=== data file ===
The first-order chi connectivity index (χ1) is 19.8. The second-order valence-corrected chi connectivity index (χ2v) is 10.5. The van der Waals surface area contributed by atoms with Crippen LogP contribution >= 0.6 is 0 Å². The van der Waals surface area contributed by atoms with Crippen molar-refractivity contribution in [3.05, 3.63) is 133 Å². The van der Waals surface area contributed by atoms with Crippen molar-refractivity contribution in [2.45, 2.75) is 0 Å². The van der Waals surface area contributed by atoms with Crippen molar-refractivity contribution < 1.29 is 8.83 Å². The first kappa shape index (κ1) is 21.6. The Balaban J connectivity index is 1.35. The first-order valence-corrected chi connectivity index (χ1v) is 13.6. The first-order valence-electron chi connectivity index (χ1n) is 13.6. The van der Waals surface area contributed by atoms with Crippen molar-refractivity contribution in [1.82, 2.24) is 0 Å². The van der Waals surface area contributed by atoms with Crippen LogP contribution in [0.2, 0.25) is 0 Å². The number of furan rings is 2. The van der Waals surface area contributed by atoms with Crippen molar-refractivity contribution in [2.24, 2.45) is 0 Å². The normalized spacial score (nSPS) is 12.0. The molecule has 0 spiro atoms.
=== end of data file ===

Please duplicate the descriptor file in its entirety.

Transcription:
The first-order chi connectivity index (χ1) is 19.8. The second-order valence-corrected chi connectivity index (χ2v) is 10.5. The van der Waals surface area contributed by atoms with Crippen LogP contribution >= 0.6 is 0 Å². The van der Waals surface area contributed by atoms with Crippen molar-refractivity contribution in [3.05, 3.63) is 133 Å². The van der Waals surface area contributed by atoms with Crippen molar-refractivity contribution in [2.45, 2.75) is 0 Å². The van der Waals surface area contributed by atoms with Crippen molar-refractivity contribution < 1.29 is 8.83 Å². The first kappa shape index (κ1) is 21.6. The Balaban J connectivity index is 1.35. The first-order valence-corrected chi connectivity index (χ1v) is 13.6. The first-order valence-electron chi connectivity index (χ1n) is 13.6. The van der Waals surface area contributed by atoms with Crippen molar-refractivity contribution in [1.82, 2.24) is 0 Å². The van der Waals surface area contributed by atoms with Crippen LogP contribution in [0.2, 0.25) is 0 Å². The number of furan rings is 2. The van der Waals surface area contributed by atoms with Crippen molar-refractivity contribution in [2.24, 2.45) is 0 Å². The normalized spacial score (nSPS) is 12.0. The molecule has 0 spiro atoms.